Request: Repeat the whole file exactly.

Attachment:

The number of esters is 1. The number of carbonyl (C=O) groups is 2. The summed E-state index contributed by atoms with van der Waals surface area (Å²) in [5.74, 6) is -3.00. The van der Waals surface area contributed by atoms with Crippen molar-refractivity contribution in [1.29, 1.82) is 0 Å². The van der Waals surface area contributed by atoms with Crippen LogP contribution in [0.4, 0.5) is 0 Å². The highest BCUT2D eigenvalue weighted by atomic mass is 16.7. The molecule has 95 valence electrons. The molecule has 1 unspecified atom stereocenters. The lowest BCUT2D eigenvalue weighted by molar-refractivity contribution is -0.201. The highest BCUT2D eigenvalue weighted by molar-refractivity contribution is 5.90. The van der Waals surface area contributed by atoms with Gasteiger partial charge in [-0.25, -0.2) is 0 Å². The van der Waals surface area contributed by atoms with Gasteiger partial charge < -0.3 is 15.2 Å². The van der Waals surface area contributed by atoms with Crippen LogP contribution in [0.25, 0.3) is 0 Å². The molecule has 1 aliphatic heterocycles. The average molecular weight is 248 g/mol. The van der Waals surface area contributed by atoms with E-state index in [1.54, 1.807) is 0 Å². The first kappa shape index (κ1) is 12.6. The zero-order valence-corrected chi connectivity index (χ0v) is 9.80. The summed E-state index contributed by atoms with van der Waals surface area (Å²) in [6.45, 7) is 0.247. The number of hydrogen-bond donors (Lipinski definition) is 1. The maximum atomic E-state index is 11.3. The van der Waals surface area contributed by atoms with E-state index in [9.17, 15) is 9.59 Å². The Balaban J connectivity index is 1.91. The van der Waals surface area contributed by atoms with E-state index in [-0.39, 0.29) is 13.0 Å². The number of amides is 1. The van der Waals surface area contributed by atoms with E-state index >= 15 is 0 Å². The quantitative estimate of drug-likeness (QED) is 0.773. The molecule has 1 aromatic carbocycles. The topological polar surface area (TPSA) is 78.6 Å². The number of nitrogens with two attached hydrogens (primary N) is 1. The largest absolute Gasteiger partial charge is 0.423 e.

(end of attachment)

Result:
The number of esters is 1. The number of carbonyl (C=O) groups is 2. The summed E-state index contributed by atoms with van der Waals surface area (Å²) in [5.74, 6) is -3.00. The van der Waals surface area contributed by atoms with Crippen molar-refractivity contribution in [1.29, 1.82) is 0 Å². The van der Waals surface area contributed by atoms with Crippen LogP contribution in [0.4, 0.5) is 0 Å². The highest BCUT2D eigenvalue weighted by atomic mass is 16.7. The molecule has 95 valence electrons. The molecule has 1 unspecified atom stereocenters. The lowest BCUT2D eigenvalue weighted by molar-refractivity contribution is -0.201. The highest BCUT2D eigenvalue weighted by molar-refractivity contribution is 5.90. The van der Waals surface area contributed by atoms with Gasteiger partial charge in [-0.25, -0.2) is 0 Å². The van der Waals surface area contributed by atoms with Gasteiger partial charge < -0.3 is 15.2 Å². The van der Waals surface area contributed by atoms with Crippen LogP contribution in [0.25, 0.3) is 0 Å². The molecule has 1 aliphatic heterocycles. The average molecular weight is 248 g/mol. The van der Waals surface area contributed by atoms with E-state index in [1.54, 1.807) is 0 Å². The first kappa shape index (κ1) is 12.6. The zero-order valence-corrected chi connectivity index (χ0v) is 9.80. The summed E-state index contributed by atoms with van der Waals surface area (Å²) in [6.45, 7) is 0.247. The number of hydrogen-bond donors (Lipinski definition) is 1. The maximum atomic E-state index is 11.3. The van der Waals surface area contributed by atoms with E-state index in [9.17, 15) is 9.59 Å². The Balaban J connectivity index is 1.91. The van der Waals surface area contributed by atoms with E-state index in [-0.39, 0.29) is 13.0 Å². The number of amides is 1. The van der Waals surface area contributed by atoms with E-state index >= 15 is 0 Å². The quantitative estimate of drug-likeness (QED) is 0.773. The molecule has 1 aromatic carbocycles. The topological polar surface area (TPSA) is 78.6 Å². The number of nitrogens with two attached hydrogens (primary N) is 1. The largest absolute Gasteiger partial charge is 0.423 e.